Ah, my bold hearer, is it this that you have come to? Will you contend with God? Can thine heart endure, and can thine hands be strong, in the day when he shall deal with thee? Foolish men, when will ye be wise! There is a better destiny for you than this hopeless, this ruinous conflict, with your Maker. Come, sinner, to him who came to seek and save that which was lost. He will not cast you out, bold, and desperate, and hopeless a sinner as you may have been. He will pity, he will pardon, he will save. He will care for you when the mountains shake, and the waters roar and are troubled. When earth and sea, in mingled burning, are consumed over your head, he will think of you, and raise you up at the Last Day.

SERMON VIII.

FEAR RELIEVED BY TRUST IN GOD.

PSALM lxvi. 3. At what time I am afraid, I will trust in thee.

FEAR is that dread and horror of mind which arises from the apprehension of danger. It is often attended with anxiety and solicitude; and sometimes with a dejection and melancholy which unfit men for those duties which seasons of danger demand.

A man may not be chargeable with superstition, merely because he has many painful remembrances of the past, or some melancholy forebodings of the future. They are not phantoms of horror, which make a wise man anxious for his personal safety. Idle fears outweigh the sober judgment, tyrannize over the imagination, and beset the path of life with evils which do not exist. They are real evils, which are to be feared; and one of the great preservatives from them, is to be afraid of them. Yet such fears are ever among the great disturbers of human tranquillity; and though there is no perfect security from them, it is a question of interest, if they may not be alleviated and relieved.

In answer to this question, we have the experience of one who had been familiar with the dangers of the camp, and the field of battle, and the still more formidable dangers of the throne. He was a man of sober reflection and great firmness; too active and resolute,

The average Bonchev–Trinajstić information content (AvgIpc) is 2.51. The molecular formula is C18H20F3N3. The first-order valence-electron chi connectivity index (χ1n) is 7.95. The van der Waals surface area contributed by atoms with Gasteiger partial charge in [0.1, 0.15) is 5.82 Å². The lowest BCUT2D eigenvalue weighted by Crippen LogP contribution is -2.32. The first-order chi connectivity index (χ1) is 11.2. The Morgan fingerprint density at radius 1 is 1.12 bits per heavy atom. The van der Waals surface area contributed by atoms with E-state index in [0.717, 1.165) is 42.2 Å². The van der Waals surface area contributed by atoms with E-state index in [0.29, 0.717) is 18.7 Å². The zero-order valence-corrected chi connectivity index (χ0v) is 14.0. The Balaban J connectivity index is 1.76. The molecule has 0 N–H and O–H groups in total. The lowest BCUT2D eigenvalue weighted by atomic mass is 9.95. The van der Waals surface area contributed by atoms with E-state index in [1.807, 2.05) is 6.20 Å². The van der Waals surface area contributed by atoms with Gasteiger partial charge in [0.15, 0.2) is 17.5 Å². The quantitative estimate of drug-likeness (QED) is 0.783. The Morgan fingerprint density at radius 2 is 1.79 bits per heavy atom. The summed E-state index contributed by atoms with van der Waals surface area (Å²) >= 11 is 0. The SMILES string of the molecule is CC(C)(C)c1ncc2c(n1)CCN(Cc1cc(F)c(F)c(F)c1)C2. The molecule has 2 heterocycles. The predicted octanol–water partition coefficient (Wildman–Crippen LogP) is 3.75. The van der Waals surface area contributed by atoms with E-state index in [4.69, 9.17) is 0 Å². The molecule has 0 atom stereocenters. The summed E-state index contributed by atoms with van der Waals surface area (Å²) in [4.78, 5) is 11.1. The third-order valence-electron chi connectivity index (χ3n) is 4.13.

ever to be panic-struck, or impressed with false terrors; yet too wide awake to the dangers to which he was exposed, not to have sought a timely and effective relief even from fear. He was, moreover, under the guidance of the Spirit of God; and the truth he utters in the text is therefore one of those universal truths, which are alike adapted to all men, in all employments, and in all ages of the world. The answer he gives to this question is, "At what time I am afraid, I will trust in thee. His fears were alleviated by his trust in God. Peace instead of perturbation, safety instead of danger, strength, confidence, and courage, instead of weakness, suspicion, and fear, were, with this holy man, the result of trusting in God.

I. Let us direct our thoughts, in the first place, to the constituent elements of this state of mind, and show what it is to trust in God.

There are natural elements of character which render men fearless. There are also employments and habits of life in which some persons are so accustomed to danger, that they scarcely know the strong emotions of fear. High stimulus and strong internal excitement often make men courageous. Anger, and revenge, and the absorbing love of gold, not unfrequently so engross the mind, that it is heedless of danger, and rushes upon it as the horse rusheth into the battle, or the reckless soldier faces the mouth of the cannon. A keen sensitiveness to reproach, or a chivalric pride, or a morbid and false sense of honor, lead some to court scenes of langer, and with a fool-hardy bravado, expose and throw away human life; when true courage would have been fearless of the obloquy, and a stainless honor